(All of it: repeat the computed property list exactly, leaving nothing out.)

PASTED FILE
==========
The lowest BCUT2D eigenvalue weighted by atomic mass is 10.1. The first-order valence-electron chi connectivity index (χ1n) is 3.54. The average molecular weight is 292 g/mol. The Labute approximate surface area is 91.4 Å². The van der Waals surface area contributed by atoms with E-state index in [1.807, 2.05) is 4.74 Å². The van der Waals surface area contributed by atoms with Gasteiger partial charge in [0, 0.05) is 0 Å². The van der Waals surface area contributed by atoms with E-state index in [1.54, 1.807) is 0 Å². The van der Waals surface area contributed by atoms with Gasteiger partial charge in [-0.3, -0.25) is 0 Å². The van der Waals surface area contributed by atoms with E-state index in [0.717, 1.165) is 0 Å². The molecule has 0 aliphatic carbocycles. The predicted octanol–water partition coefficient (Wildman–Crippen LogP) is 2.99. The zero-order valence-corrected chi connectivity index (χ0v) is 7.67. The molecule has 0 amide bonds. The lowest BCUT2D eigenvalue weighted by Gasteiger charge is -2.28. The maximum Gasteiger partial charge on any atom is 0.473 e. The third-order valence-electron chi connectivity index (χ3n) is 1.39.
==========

The lowest BCUT2D eigenvalue weighted by atomic mass is 10.1. The first-order valence-electron chi connectivity index (χ1n) is 3.54. The average molecular weight is 292 g/mol. The Labute approximate surface area is 91.4 Å². The van der Waals surface area contributed by atoms with E-state index in [1.807, 2.05) is 4.74 Å². The van der Waals surface area contributed by atoms with Gasteiger partial charge in [0, 0.05) is 0 Å². The van der Waals surface area contributed by atoms with E-state index in [1.54, 1.807) is 0 Å². The van der Waals surface area contributed by atoms with Gasteiger partial charge in [-0.3, -0.25) is 0 Å². The van der Waals surface area contributed by atoms with E-state index in [0.717, 1.165) is 0 Å². The molecule has 0 aliphatic carbocycles. The predicted octanol–water partition coefficient (Wildman–Crippen LogP) is 2.99. The zero-order valence-corrected chi connectivity index (χ0v) is 7.67. The molecule has 0 amide bonds. The lowest BCUT2D eigenvalue weighted by Gasteiger charge is -2.28. The maximum Gasteiger partial charge on any atom is 0.473 e. The third-order valence-electron chi connectivity index (χ3n) is 1.39.